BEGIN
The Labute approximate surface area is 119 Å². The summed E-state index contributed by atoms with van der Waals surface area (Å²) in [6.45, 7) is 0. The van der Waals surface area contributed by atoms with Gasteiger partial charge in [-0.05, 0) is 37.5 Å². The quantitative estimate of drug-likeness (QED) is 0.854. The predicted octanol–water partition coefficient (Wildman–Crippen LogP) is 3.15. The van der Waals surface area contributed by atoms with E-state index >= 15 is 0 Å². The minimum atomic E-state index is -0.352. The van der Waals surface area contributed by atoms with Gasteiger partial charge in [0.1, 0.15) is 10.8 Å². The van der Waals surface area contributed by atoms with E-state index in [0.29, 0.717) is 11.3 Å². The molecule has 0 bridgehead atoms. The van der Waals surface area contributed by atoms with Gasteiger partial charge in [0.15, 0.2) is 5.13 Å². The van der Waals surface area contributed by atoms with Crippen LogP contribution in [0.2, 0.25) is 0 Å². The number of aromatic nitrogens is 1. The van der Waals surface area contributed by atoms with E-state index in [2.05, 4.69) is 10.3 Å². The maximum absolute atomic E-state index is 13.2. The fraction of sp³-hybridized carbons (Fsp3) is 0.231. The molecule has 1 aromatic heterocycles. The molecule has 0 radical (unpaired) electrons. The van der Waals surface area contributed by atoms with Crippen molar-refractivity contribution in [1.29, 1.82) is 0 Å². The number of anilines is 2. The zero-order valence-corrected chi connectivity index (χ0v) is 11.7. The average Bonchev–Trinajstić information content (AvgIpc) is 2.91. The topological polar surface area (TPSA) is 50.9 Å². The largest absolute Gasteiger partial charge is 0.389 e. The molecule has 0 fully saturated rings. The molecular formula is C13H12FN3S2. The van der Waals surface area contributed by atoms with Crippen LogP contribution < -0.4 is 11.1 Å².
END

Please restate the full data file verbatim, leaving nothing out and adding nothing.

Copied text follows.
The Labute approximate surface area is 119 Å². The summed E-state index contributed by atoms with van der Waals surface area (Å²) in [6.45, 7) is 0. The van der Waals surface area contributed by atoms with Gasteiger partial charge in [-0.05, 0) is 37.5 Å². The quantitative estimate of drug-likeness (QED) is 0.854. The predicted octanol–water partition coefficient (Wildman–Crippen LogP) is 3.15. The van der Waals surface area contributed by atoms with E-state index >= 15 is 0 Å². The minimum atomic E-state index is -0.352. The van der Waals surface area contributed by atoms with Gasteiger partial charge in [0.1, 0.15) is 10.8 Å². The van der Waals surface area contributed by atoms with E-state index in [0.29, 0.717) is 11.3 Å². The molecule has 0 bridgehead atoms. The van der Waals surface area contributed by atoms with Gasteiger partial charge in [0.15, 0.2) is 5.13 Å². The van der Waals surface area contributed by atoms with Crippen LogP contribution in [0.2, 0.25) is 0 Å². The number of aromatic nitrogens is 1. The van der Waals surface area contributed by atoms with E-state index in [2.05, 4.69) is 10.3 Å². The maximum absolute atomic E-state index is 13.2. The fraction of sp³-hybridized carbons (Fsp3) is 0.231. The molecule has 1 aromatic heterocycles. The molecule has 0 radical (unpaired) electrons. The van der Waals surface area contributed by atoms with Crippen molar-refractivity contribution in [1.29, 1.82) is 0 Å². The number of anilines is 2. The zero-order valence-corrected chi connectivity index (χ0v) is 11.7. The average Bonchev–Trinajstić information content (AvgIpc) is 2.91. The topological polar surface area (TPSA) is 50.9 Å². The largest absolute Gasteiger partial charge is 0.389 e. The molecule has 0 fully saturated rings. The molecular formula is C13H12FN3S2. The van der Waals surface area contributed by atoms with Crippen LogP contribution < -0.4 is 11.1 Å².